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Anangu is the name used by members of several central Australian Aboriginal groups, roughly approximate to the Western Desert cultural bloc, to describe themselves.[1] The term, which embraces several distinct 'tribes', is accurately spelled "Aṉangu" and pronounced with the stress on the first syllable: [ˈaɳaŋʊ].


The termEdit

The original meaning of the word was "human being, person", "human body" in a number of eastern varieties of the Pama–Nyungan Western Desert Languages (WDL), in particular Pitjantjatjara and Yankunytjatjara. It is now used as an Aboriginal endonym by a wide range of Western Desert Language peoples. It is rarely or never applied to non-Aboriginal people. It has come to be used also as an exonym by non-Aboriginal Australians to refer to WDL-speaking groups or individuals.

With regard to the term's distribution and spelling, the following table shows the main WDL dialects in which it is used (left column) along with the word spelled according to the orthography of that dialect (right column).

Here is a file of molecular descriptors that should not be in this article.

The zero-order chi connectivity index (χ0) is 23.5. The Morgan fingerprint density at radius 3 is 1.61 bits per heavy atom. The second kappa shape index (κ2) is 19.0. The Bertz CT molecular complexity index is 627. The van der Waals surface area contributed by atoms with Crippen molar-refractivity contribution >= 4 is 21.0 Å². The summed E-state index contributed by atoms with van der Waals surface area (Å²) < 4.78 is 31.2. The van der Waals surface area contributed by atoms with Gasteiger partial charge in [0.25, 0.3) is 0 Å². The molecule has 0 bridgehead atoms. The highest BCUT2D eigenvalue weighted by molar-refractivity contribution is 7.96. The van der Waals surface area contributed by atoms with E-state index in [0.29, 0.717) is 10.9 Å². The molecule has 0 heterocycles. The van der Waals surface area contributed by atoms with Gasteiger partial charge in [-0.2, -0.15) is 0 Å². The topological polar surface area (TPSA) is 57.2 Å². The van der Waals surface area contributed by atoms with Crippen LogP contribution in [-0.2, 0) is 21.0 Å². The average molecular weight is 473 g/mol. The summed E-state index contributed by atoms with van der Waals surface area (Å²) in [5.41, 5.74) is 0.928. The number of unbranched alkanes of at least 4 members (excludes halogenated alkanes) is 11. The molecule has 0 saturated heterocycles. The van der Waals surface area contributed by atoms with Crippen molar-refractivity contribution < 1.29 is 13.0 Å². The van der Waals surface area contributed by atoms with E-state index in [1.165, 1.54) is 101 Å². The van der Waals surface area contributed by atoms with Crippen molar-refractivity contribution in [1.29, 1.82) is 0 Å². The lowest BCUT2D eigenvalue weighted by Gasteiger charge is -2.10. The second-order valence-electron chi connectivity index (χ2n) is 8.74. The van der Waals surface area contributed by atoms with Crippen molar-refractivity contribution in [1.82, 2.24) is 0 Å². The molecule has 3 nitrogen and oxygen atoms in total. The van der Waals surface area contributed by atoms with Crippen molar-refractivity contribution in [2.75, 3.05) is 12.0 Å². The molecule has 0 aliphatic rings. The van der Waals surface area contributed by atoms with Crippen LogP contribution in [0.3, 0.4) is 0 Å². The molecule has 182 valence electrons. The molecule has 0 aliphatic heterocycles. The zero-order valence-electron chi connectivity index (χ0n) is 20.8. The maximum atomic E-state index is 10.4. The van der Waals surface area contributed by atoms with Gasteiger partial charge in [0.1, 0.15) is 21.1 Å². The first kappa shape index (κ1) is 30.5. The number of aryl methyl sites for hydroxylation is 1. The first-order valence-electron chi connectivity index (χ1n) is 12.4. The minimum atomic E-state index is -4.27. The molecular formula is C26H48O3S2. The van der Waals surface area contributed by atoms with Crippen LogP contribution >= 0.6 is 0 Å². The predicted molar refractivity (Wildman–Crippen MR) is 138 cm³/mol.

Pitjantjatjara, Pintupi-Luritja aṉangu
Southern (Titjikala) Luritja, Ngaanyatjarra, Ngaatjatjarra yarnangu
Yankunytjatjara yaṉangu

The reasons for the spelling variations are that some WDL dialects do not allow vowel-initial words—in these varieties the word begins with y; some orthographies use underlining (e.g. ṉ) to indicate a retroflex consonant, while others use a digraph (e.g. rn). Pitjantjatjara seems to be the best-known source for the word, but the underlining of the consonant is often ignored (or not understood) by English speakers, and is difficult to type, so the word is very commonly, but incorrectly, rendered as anangu.


The Anangu dwell primarily in the Central Western desert, to the south of the Arrernte and Walpiri.[2]

See alsoEdit

Notes and referencesEdit

Explanatory notesEdit



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